Snap, Crack, Pop

As prominent athletes tout the healing powers of sports-medicine procedures, the tools used by the pros and their doctors are trickling down to weekend warriors. But what really works, and what’s nothing more than hype? A look at the front lines of sports medicine in Colorado.

April 2012

CASE STUDY: Back in Action On July 16, 2011—about halfway into the Colorado Rapids’

MLS Cup–defending season—leading scorer Conor Casey tore his Achilles tendon. The rare injury ended Casey’s season. Here’s how he’s returning to playing form. Conor Casey laid chest-down on a medical exam table deep inside Seattle’s CenturyLink Field. Pain stabbed his left ankle as his feet dangled off the back of the table. Casey, the Colorado Rapids’ star striker, couldn’t see what the doctor was looking at, but the feeling in his gut told him something was seriously wrong.

Minutes earlier, Casey had been on the field. The score was tied at 1, and halftime was approaching. The Rapids earned a throw-in, and the ball was played to Casey, who cradled it off his chest. He strode forward to meet the ball as it hit the ground. Then, in an instant, he collapsed.

In the trainer’s room, Casey explained to the Rapids’ head athletic trainer, Jaime Rojas, that someone had kicked him in the back of the leg—hard. But as the two men watched the play on tape, they realized that Casey had gone down untouched. As he moved forward to trap the ball off his chest, the closest defender was a few feet away. Rojas wrapped Casey’s ankle and gave him a pair of crutches, and Casey traveled with the team back to Colorado. Days later, an MRI confirmed that he had ruptured his Achilles tendon. Rojas waited about a week for the swelling around Casey’s ankle to subside and scheduled surgery. The Rapids’ team doctor, Wayne Gersoff, successfully repaired the tendon, which connects the calf muscle to the heel bone, and Casey and Rojas started rehab. »


Phase 1

TIMEFRAME: Late July to mid-September

GOALS: Manage pain, reduce inflammation, increase range of motion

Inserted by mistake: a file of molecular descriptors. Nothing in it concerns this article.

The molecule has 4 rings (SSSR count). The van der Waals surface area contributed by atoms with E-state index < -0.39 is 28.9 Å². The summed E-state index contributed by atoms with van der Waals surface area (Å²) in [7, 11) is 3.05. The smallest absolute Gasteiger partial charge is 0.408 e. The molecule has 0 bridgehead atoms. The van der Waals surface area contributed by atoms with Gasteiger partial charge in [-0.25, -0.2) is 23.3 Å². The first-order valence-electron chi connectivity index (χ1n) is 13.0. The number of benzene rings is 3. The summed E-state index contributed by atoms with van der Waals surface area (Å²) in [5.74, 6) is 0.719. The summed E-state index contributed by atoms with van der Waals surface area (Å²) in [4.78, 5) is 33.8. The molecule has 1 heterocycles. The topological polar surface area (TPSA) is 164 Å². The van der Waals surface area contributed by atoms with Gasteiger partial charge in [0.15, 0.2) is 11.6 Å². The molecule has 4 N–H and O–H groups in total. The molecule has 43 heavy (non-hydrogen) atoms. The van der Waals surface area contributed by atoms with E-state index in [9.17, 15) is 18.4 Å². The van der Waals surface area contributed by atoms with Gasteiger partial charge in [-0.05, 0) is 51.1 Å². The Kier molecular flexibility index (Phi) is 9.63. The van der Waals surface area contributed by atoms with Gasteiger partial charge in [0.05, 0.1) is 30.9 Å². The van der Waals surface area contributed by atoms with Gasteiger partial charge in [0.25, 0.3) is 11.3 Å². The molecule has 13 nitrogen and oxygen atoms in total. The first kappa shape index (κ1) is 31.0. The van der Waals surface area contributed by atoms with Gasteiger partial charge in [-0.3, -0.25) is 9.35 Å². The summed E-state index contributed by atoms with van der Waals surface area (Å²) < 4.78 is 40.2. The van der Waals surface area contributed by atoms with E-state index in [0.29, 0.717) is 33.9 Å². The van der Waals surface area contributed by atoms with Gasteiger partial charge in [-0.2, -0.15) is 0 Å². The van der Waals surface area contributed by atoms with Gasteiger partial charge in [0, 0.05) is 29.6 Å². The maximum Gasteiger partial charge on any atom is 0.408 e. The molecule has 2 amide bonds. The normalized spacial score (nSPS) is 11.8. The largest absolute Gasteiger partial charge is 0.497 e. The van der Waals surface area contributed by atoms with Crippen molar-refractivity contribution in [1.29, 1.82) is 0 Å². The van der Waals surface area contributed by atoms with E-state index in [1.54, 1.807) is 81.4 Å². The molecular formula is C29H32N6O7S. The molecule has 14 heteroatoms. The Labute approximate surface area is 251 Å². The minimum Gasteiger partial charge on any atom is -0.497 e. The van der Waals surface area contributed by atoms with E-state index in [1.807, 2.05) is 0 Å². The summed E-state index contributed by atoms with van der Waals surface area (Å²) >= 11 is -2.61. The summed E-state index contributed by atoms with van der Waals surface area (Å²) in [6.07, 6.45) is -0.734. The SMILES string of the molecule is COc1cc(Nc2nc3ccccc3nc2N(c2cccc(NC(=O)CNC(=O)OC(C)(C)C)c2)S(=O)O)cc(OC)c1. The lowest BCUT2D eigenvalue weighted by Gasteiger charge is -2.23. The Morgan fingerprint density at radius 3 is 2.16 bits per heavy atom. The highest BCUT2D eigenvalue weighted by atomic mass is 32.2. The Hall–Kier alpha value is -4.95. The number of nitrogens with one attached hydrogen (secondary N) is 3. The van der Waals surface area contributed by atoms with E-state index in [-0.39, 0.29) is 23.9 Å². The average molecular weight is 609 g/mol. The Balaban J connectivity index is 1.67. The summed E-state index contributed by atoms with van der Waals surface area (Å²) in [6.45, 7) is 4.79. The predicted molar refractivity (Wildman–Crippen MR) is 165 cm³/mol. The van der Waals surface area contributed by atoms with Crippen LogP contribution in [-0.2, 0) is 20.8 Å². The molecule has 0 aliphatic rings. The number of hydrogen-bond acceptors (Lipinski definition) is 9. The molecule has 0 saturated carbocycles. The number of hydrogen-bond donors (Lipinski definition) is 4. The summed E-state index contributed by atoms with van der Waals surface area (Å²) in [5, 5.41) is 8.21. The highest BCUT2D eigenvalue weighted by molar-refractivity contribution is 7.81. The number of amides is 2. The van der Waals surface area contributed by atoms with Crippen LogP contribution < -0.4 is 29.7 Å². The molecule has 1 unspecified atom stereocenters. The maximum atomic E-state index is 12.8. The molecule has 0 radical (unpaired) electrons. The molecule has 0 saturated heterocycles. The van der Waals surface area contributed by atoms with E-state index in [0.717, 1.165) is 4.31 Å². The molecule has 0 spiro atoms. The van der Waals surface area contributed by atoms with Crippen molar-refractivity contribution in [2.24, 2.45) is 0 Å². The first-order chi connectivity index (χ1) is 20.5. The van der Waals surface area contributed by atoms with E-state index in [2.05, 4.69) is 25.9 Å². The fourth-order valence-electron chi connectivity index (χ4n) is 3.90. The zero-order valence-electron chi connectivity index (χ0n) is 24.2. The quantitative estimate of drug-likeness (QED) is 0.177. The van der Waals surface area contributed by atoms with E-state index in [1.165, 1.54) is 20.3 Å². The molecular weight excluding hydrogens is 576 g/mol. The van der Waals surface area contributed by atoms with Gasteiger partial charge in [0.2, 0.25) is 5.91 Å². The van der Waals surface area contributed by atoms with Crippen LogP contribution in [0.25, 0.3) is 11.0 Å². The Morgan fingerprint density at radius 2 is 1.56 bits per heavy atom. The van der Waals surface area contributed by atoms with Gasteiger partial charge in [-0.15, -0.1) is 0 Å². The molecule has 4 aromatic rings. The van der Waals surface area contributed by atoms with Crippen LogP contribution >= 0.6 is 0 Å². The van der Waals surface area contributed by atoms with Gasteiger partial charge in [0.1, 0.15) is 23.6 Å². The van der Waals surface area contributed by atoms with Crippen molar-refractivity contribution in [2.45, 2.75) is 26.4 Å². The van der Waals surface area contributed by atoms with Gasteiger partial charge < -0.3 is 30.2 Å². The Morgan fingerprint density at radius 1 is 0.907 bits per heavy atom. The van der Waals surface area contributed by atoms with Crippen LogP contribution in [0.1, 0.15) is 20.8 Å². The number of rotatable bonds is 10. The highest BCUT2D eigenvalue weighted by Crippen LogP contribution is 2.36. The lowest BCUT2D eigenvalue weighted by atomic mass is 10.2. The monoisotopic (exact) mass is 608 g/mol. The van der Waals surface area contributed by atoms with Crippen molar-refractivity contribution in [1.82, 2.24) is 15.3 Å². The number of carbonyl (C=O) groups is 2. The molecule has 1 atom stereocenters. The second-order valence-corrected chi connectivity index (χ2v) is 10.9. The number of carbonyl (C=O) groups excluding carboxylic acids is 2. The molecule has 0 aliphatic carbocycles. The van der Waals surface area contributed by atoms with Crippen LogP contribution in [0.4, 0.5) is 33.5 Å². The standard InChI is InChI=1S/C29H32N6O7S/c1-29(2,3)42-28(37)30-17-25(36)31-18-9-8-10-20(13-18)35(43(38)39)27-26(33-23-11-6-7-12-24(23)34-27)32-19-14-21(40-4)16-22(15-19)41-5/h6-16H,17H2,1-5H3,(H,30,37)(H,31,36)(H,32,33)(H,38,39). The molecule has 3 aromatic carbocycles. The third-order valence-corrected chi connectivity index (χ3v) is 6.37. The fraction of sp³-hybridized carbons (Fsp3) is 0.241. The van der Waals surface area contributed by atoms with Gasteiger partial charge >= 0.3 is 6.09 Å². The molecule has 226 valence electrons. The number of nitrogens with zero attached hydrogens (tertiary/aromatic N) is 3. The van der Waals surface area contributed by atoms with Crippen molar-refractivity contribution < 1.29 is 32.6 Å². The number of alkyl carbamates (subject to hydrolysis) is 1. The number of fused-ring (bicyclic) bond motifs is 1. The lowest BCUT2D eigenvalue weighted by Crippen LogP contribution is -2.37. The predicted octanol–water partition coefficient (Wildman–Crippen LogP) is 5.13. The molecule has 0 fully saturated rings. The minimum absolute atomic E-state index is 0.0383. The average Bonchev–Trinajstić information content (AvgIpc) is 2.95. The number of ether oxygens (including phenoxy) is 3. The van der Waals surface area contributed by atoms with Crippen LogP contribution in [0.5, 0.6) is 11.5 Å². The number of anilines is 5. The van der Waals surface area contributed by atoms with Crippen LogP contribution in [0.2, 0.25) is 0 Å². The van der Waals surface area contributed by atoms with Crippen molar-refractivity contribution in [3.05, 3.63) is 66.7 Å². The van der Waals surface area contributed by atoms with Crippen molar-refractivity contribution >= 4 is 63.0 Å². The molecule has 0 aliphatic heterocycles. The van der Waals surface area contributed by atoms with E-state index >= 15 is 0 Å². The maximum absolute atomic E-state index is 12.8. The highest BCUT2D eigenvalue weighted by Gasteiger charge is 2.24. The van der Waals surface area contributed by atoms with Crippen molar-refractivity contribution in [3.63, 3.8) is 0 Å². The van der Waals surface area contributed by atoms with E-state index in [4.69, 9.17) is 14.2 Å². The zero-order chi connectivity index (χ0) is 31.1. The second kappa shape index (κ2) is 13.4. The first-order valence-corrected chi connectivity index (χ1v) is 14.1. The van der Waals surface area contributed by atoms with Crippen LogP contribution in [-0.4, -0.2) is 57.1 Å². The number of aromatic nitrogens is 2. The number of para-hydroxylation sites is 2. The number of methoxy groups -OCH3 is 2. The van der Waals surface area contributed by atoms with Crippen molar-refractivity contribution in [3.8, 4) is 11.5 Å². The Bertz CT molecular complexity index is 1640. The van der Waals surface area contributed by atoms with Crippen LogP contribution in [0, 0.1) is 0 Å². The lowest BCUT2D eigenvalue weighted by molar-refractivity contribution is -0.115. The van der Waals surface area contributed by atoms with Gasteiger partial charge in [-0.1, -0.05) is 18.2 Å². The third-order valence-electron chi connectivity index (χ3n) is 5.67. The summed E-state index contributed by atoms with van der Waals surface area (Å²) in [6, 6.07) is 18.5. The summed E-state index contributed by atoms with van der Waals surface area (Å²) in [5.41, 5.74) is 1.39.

The first eight weeks of rehab were the most difficult for Casey. He couldn’t move his ankle for two or three days after surgery, and his lower leg felt like it was disconnected from his body. Casey tore his ACL earlier in his career, but this already seemed more difficult. “Not being able to walk was the big thing,” Casey says. “I didn’t realize I’d be on crutches for those first three months. With an ACL, you’re doing things almost from day one.”

Rojas’ two immediate concerns were managing Casey’s pain (he received shots to numb his leg) and reducing swelling around the injury (Casey alternated between hot and cold tubs). Then, Rojas focused on returning range of motion to Casey’s ankle. They started simple: Casey would slowly tilt his toes toward his chest and rotate his ankle side to side. Even those simple movements helped keep his muscles from atrophying.

“The sooner we can get an injury moving,” Rojas says, “the better the recovery.” When he wasn’t working his ankle, Casey wore a boot with a heel lift—the high angle helped his Achilles tendon heal. The lift was lowered gradually until Casey was comfortable flat-footed. Rojas also started Casey on upper-body strength work.

Phase 2

TIMEFRAME: Mid-September to February

GOALS: Regaining strength and function

By month three, Casey ditched his crutches and had full range of motion in his ankle. Rojas now focused on strengthening Casey’s leg and helping him regain his normal stride. They used a Thera-Band—essentially a giant rubber band—to add resistance to Casey’s ankle exercises and graduated to working with weights. This part of rehab can be frustrating: “You make some progress, and it plateaus, then you make some more progress, and it plateaus,” Rojas says. “It can get depressing.”

Having already been through the experience of rehabilitating his ACL, Casey was prepared mentally for the peaks and valleys. He started to work on conditioning (low-impact exercises like cycling and swimming), an important part of the recovery process. Once an athlete is physically healthy, Rojas says, you want to make sure they’re ready to step on the field—if they don’t work on their cardio, they’re more likely to reinjure themselves.

Phase 3

TIMEFRAME: March to present

GOAL: Return to sports activities

The last few months of rehab are all about “getting a soccer player back to playing professional soccer,” Rojas says. He and Casey started with light jogging for five or 10 minutes and then increased the length and pace of the runs. For the first time in months, Casey broke a good sweat and kicked a soccer ball. “It’s nice after being idle for so long,” Casey says. “Just messing around a little and hitting a ball is a great feeling.” Rojas had Casey jump rope and run side-to-side shuffle drills. He mixed in yoga and work on a balance board to help Casey’s balance. On the field, Casey started dribbling and passing.

As his work turned more aggressive, Casey felt pain in his abdomen. He was diagnosed with a sports hernia at the beginning of February, about seven months into his rehab—a setback, but not a major one. Casey had laparoscopic surgery and was back working with Rojas after just five days. As Casey nears the nine-month mark in his rehab, Rojas is focused on integrating Casey into team drills and making sure he’s fit to play 90 minutes. “Some sports you can put a player in and limit time,” Rojas says. “I don’t have that option.” Rojas has been pleased with Casey’s progress—he’s on track to miss only a couple of games this season. Which, if you ask Casey, is a few too many. “It’s hard because I’m anxious and I want to come back,” Casey says, “but I know I have to wait ’til I’m 100 percent.”